Concern grows in New Brunswick over danger of vaping products
SAINT JOHN -- Thirteen deaths and over 800 reported cases of illness have been attributed to vaping in the U.S., prompting about a dozen states and cities to either ban or severely limit the sale of e-cigarette products.
On Sunday, a New Brunswick woman shared her terrifying health ordeal which she attributes to vaping.
Now, there's a call for tighter regulations here too.
In recent weeks, there have been hundreds of cases of lung illness reported in the United States, and some here in Canada and here in the Maritimes as well.
This has alarmed health authorities, and a fresh wave a health warnings is being issued related to vaping.
Over the summer, health authorities in the United States began noticing reports of people developing severe lung ailments with the only common factor being that the patients had all recently been vaping.
From a handful of patients, the number of cases has exploded into the hundreds including more than a dozen deaths.
Health authorities say this relatively new issue is raising serious questions and, right now, there are not a lot of answers.
"Everybody needs to know that the long term risks of vaping are unknown at this point in time," said Dr. Jennifer Russell, New Brunswick's chief medical health officer. "What we have seen in the United States of vaping related illnesses and deaths is very concerning."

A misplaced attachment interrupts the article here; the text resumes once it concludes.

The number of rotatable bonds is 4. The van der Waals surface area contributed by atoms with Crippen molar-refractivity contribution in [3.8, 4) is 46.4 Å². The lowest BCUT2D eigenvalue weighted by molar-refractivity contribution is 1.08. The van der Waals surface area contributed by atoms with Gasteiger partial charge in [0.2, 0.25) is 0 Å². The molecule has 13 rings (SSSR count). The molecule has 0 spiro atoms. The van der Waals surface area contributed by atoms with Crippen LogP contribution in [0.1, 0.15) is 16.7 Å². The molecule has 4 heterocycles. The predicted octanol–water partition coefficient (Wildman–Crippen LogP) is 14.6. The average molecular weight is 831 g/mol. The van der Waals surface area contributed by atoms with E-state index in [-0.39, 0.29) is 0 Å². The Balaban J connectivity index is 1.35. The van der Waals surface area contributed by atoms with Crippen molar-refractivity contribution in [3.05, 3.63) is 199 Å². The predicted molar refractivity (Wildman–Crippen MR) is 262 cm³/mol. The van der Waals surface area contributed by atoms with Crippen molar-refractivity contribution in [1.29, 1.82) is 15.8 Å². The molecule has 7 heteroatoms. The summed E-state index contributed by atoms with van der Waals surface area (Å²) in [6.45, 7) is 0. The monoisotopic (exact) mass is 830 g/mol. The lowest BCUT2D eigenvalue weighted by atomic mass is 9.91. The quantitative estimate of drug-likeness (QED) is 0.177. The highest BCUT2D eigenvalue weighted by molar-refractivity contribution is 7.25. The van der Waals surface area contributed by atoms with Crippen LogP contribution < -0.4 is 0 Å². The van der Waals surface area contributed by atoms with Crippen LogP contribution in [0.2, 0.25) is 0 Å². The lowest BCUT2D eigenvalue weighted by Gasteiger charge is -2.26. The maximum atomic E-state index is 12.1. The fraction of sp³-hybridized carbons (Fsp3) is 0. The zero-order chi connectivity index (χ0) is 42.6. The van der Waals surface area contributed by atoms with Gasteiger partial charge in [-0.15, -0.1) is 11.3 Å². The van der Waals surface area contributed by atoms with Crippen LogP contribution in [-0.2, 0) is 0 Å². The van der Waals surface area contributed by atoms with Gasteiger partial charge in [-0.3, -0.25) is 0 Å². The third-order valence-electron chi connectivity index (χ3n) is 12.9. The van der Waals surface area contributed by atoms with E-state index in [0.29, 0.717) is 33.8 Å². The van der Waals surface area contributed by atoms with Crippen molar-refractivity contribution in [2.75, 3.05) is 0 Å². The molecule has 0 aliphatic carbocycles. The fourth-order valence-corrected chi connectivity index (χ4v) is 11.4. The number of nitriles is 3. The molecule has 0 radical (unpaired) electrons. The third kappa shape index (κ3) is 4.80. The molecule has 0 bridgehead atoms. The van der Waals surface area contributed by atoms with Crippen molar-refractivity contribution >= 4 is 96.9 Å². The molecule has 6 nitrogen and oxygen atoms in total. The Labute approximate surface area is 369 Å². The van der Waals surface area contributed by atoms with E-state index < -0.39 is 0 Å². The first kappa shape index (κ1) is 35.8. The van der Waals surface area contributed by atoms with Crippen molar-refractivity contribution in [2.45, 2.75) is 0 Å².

Concerning enough that federal authorities in Canada issued a warning over the weekend:
"Health Canada is advising Canadians who use vaping products to monitor themselves for symptoms of pulmonary illness (e.g., cough, shortness of breath, chest pain) and to seek medical attention promptly if they have concerns about their health."
18 year old Caroline Asimakos of Saint John had to seek medical attention when she began experiencing severe lung and breathing ailments she believes were caused by vaping.
"I was up all night coughing, like spitting up gross stuff," she said. "It was not normal. I was not okay."
"I couldn't breathe at all," said Asimakos. "I was coughing. I just couldn't do anything. I was just looking at my friends and tears running down my cheeks. It was terrifying."
Accounts like that from vape users, are becoming all too familiar for the Canadian cancer society.
The society is calling for a complete regulatory overhaul of vaping laws. It is especially concerned about the easy availability of vaping products – a concern shared by health authorities.
"You will hear, you know, that the stuff is easy to get, and we are aware of that," said Kelly Cull of the Canadian Cancer Society. "And so, if you're an adult or someone in a position who could acquire it for somebody else, you really shouldn't do that. Again, we really want to keep this out of the hands of youth, and it's concerning so we all have a part to play."
The Canadian Cancer Society is at the forefront of new education initiatives, trying to discourage people from vaping, especially young people.
The society is also calling for raising the minimum legal age to be able to purchase vaping products to 21, because it says the products are too easily available for young people.